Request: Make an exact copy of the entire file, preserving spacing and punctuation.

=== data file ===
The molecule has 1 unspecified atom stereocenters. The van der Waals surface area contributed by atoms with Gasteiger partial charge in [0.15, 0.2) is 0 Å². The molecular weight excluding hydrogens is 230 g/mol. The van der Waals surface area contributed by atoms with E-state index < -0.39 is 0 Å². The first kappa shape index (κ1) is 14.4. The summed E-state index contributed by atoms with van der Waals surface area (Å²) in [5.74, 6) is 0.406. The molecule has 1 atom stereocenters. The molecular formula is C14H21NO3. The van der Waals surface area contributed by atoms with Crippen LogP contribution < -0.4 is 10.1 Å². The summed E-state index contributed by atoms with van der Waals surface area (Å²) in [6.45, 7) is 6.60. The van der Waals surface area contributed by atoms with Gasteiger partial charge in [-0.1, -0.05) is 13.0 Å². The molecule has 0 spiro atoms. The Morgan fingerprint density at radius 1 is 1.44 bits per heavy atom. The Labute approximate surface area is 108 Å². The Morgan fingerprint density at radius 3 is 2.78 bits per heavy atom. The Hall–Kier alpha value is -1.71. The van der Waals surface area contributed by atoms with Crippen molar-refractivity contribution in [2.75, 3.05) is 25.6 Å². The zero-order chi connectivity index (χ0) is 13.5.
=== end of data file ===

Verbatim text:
The molecule has 1 unspecified atom stereocenters. The van der Waals surface area contributed by atoms with Gasteiger partial charge in [0.15, 0.2) is 0 Å². The molecular weight excluding hydrogens is 230 g/mol. The van der Waals surface area contributed by atoms with E-state index < -0.39 is 0 Å². The first kappa shape index (κ1) is 14.4. The summed E-state index contributed by atoms with van der Waals surface area (Å²) in [5.74, 6) is 0.406. The molecule has 1 atom stereocenters. The molecular formula is C14H21NO3. The van der Waals surface area contributed by atoms with Crippen LogP contribution < -0.4 is 10.1 Å². The summed E-state index contributed by atoms with van der Waals surface area (Å²) in [6.45, 7) is 6.60. The van der Waals surface area contributed by atoms with Gasteiger partial charge in [-0.1, -0.05) is 13.0 Å². The molecule has 0 spiro atoms. The Morgan fingerprint density at radius 1 is 1.44 bits per heavy atom. The Labute approximate surface area is 108 Å². The Morgan fingerprint density at radius 3 is 2.78 bits per heavy atom. The Hall–Kier alpha value is -1.71. The van der Waals surface area contributed by atoms with Crippen molar-refractivity contribution in [2.75, 3.05) is 25.6 Å². The zero-order chi connectivity index (χ0) is 13.5.